In 1978, about 55,000 provincial residents hunted ducks and geese, and now fewer than 10,000 do. The idea that further reducing the relative handful (about 3,600) of American waterfowlers who visit the province in fall will increase Manitoba duck- and goose-hunter numbers is simply not believable, U.S. hunters say.

Instead, the move is largely viewed in the U.S. as an attempt to benefit Manitoba guides by privatizing a public resource managed and governed by international treaties.

The plan is particularly grating to American waterfowlers because do-it-yourself duck and goose hunting is more affordable than guided hunting, and because planning one's own hunt and executing it successfully or even unsuccessfully can be important to achieving an outing's memorable outcome.

Since I wrote about the Manitoba proposal last September, which until then had been largely kept quiet outside the province, many discussions have occurred between Manitoba and U.S. waterfowlers and various groups.

This includes Delta Waterfowl, headquartered in Bismarck, N.D., where John Devney, a Minnesota native, is chief policy officer. Devney has been an adviser on the licensing issue with Manitoba officials the last five months.

Devney's belief is that Manitoba is going to launch the restrictions regardless of Americans' opinions, and his goal is to "get the best deal I can for U.S. waterfowlers.''

He acknowledges Delta's position is viewed skeptically by some because Delta's former president, Rob Olson, also is a former director of the Manitoba Wildlife Federation and is now Manitoba Deputy Minister of Wildlife.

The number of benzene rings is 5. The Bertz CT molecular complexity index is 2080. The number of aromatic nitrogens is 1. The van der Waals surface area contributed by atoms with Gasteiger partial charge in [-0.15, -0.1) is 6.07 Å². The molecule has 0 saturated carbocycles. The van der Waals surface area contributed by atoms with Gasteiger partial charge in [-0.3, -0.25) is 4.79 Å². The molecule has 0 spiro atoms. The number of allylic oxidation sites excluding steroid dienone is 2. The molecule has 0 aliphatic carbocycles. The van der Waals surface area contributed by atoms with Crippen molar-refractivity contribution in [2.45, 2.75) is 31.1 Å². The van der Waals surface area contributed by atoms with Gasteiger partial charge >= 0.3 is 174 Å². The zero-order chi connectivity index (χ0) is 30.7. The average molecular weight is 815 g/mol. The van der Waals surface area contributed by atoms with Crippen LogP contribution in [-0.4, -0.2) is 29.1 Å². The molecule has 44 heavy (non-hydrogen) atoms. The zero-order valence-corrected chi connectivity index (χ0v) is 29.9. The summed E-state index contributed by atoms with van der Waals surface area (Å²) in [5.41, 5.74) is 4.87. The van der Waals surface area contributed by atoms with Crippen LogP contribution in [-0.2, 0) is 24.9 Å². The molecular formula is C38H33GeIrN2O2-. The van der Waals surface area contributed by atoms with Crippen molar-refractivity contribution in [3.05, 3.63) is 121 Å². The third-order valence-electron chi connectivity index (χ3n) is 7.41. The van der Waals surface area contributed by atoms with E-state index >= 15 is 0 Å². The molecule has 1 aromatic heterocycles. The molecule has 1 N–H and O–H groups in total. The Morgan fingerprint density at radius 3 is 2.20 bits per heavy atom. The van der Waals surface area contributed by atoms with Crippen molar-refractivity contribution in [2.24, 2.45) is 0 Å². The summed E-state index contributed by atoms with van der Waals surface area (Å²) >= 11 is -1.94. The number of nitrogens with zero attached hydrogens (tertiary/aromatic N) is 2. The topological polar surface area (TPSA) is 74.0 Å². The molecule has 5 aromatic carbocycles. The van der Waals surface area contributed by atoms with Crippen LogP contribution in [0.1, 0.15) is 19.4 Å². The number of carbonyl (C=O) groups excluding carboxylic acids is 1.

"I'm doing my very best to see that American hunters get a fair shake,'' Devney said. "We didn't support the original proposal. We are trying to improve it.''

Based on the historical number of U.S. waterfowlers hunting in Manitoba, Devney said the percentage of DIY applicants who would receive licenses by lottery under the original proposal was 65%.

"I don't know what the final percentage will be, because they haven't decided, but it will be significantly better than that,'' he said.

Its fine print notwithstanding, Manitoba's licensing idea is simply wrong, said John Cooper of Pierre, S.D., a retired U.S. Fish and Wildlife Service Special Agent who later headed the South Dakota Department of Game, Fish and Parks Department for 12 years.

"The North American model of wildlife management, which hunters have funded generously for almost a century, has said from the beginning that if you buy a license, you've got a stake in the game and you should have a say in the rules,'' Cooper said. "Manitoba claims American hunters are crowding out their guides or hunters, but they've offered no research to demonstrate this, and they've offered no opportunity for Americans' input.''

Cooper noted that Minnesota, like many other states, sends money to Canada for waterfowl conservation from the sale of duck stamps, adding:

"When you award outfitters a guaranteed number of licenses, while limiting U.S. waterfowlers who win lottery permits to only seven days of hunting, you're incentivizing the outfitters to lease up more and more land, thus making it even harder for the blue-collar hunter to find a place to hunt.''